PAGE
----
Violence

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Mexico's drug war death toll tops 2,000 (San Francisco Chronicle)

Location: 
United States
URL: 
http://www.sfgate.com/cgi-bin/article.cgi?file=/c/a/2006/11/14/MNGL3MC3I91.DTL

People are Getting Beheaded in Mexico

It’s horrible. But there’s nothing very surprising about it. The drug war promises endless violence and always delivers. Pablo Escobar killed three presidential candidates in the same election and blew up an entire passenger plane to kill two snitches.

This year beheadings are popular. I wonder what people would say if things like this were happening on American soil:

In the most horrendous instance, drug lord gangs busted into a nightclub, toting rifles, and rolled five heads across the dance floor, terrifying onlookers.

People were surprised, but I’m sure everyone knew what it was all about. This kind of thing has been commonplace ever since the drug war began.

Various anti-immigration bloggers are now citing these incidents as evidence that our borders must be secured, for fear that Mexicans will come to America and start cutting peoples’ heads off.

It’s a bit silly, because the worst drug traffickers have no reason to leave Mexico. They’ve got the run of the place. The people crossing the border are poor folks who come here for economic opportunities, less-overt corruption, and white picket fences that don’t have severed heads impaled on them.

If you’re concerned about immigration, note that our drug war incentivizes traffickers to dig tunnels and cut holes in the fence.

If you don’t want your tax-dollars spent educating foreigners, note that you’re footing the bill to train counter-narcotics police in Colombia that just get massacred ten at a time.

And if you’re troubled by all the beheadings near our border, note that our current policy ensures their continuation for the remainder of human history.

Stopping the drug war is our only chance to defund drug terrorists and bring a close to this global catastrophe.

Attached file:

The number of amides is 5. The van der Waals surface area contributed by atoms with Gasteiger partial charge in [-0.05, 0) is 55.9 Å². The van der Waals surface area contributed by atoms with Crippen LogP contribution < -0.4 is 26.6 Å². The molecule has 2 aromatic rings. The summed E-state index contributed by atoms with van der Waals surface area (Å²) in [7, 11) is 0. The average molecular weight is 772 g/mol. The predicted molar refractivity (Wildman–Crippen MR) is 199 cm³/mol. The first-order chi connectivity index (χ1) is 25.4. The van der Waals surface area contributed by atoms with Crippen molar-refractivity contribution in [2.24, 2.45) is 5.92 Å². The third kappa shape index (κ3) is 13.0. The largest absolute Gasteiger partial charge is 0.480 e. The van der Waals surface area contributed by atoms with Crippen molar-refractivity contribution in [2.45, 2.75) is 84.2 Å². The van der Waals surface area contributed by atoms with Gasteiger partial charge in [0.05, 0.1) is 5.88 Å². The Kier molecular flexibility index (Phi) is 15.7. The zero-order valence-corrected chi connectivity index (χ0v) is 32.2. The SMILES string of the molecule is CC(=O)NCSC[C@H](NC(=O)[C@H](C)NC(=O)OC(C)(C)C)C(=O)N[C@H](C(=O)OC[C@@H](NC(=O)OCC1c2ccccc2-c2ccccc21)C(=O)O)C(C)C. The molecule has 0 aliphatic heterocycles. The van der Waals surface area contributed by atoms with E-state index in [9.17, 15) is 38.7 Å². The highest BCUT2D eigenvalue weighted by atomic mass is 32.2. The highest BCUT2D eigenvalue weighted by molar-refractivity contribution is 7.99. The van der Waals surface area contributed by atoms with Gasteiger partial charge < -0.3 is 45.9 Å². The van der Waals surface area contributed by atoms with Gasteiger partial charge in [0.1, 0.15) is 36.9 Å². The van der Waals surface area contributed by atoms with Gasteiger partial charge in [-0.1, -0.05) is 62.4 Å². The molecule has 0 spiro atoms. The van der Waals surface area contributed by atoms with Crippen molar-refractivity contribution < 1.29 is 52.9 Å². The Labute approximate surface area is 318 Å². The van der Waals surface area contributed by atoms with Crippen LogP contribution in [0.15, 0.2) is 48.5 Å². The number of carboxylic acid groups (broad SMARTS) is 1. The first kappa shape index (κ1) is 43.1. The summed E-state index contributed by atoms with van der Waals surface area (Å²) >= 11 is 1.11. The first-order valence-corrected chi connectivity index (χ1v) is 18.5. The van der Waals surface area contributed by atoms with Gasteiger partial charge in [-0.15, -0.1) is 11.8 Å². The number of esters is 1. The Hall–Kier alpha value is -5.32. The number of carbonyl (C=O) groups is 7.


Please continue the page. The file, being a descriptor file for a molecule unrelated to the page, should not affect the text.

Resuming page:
Location: 
United States

Paraphernalia: Florida County Approves Tough New Ordinance

Head shop and paraphernalia store owners in Pinellas County, Florida, are in for a rough ride after the county commission Wednesday gave final approval to a new drug paraphernalia ordinance that will make it easier to win convictions than current Florida law. Under state law, people can only be found guilty of paraphernalia sales if it can be proven they knew the product they sold would be used to ingest drugs. The new county ordinance lowers the bar, requiring only that the seller should reasonably have known such use would occur.

Those convicted under the new county ordinance face up to 60 days in jail and fines of up to $500. Repeat offenders could see their business licenses jerked.

http://www.stopthedrugwar.org/files/pipe.jpg
pipe
The new law is the result of a county Drug Paraphernalia Abatement Task Force organized by County Commission Chairman Ken Welch last year. The ordinance follows almost letter by letter the recommendations of the task force's report issued in June, which claimed that drug paraphernalia "enabled" drug use.

Opponents of the ordinance showed up at the commission's Wednesday meeting to no avail. According to a report in the St. Petersburg Times, among those protesting the ordinance was Kurt Donely, executive director of the Florida NORML chapter. He said the proposed 60-day penalty was too extreme. "I would lose my house, my car," Donely said. "Something would happen to my pets."

Another opponent was Tamara Pare, 23, an employee of Purple Haze Tobacco & Accessories in St. Petersburg. She arrived dressed as a hooker, wearing red heels, a short skirt, and a halter top. Her attire, she said, was "a visual metaphor" that underscored the silliness of the "reasonably should know" standard. "Many reasonable people today might see me dressed like this and think I'm a prostitute," Pare told the board.

Her boss, Leo Calzadilla, spoke via videotape from his store, with shelves of water pipes on display behind him. The ordinance would be aimed at specialty shops like his when items that could be used as drug paraphernalia can be found almost anywhere he said. "This ordinance is going to do nothing but tie up our local courts system," Calzadilla warned.

But commission head Welch was unswayed, although he acknowledged the ordinance would not stop drug use. "It's not going to solve the entire problem," he said. "It's a step in the right direction."

Perhaps Welch and the county commission should be stepping over toward the county attorney's office because it appears it will be busy fending off challenges. "I'm still confused," Alan Berger, 51, co-owner of Balls of Steel in Gulfport, said after the vote. "Should I pull everything off the shelves? I guarantee you, we will fight."

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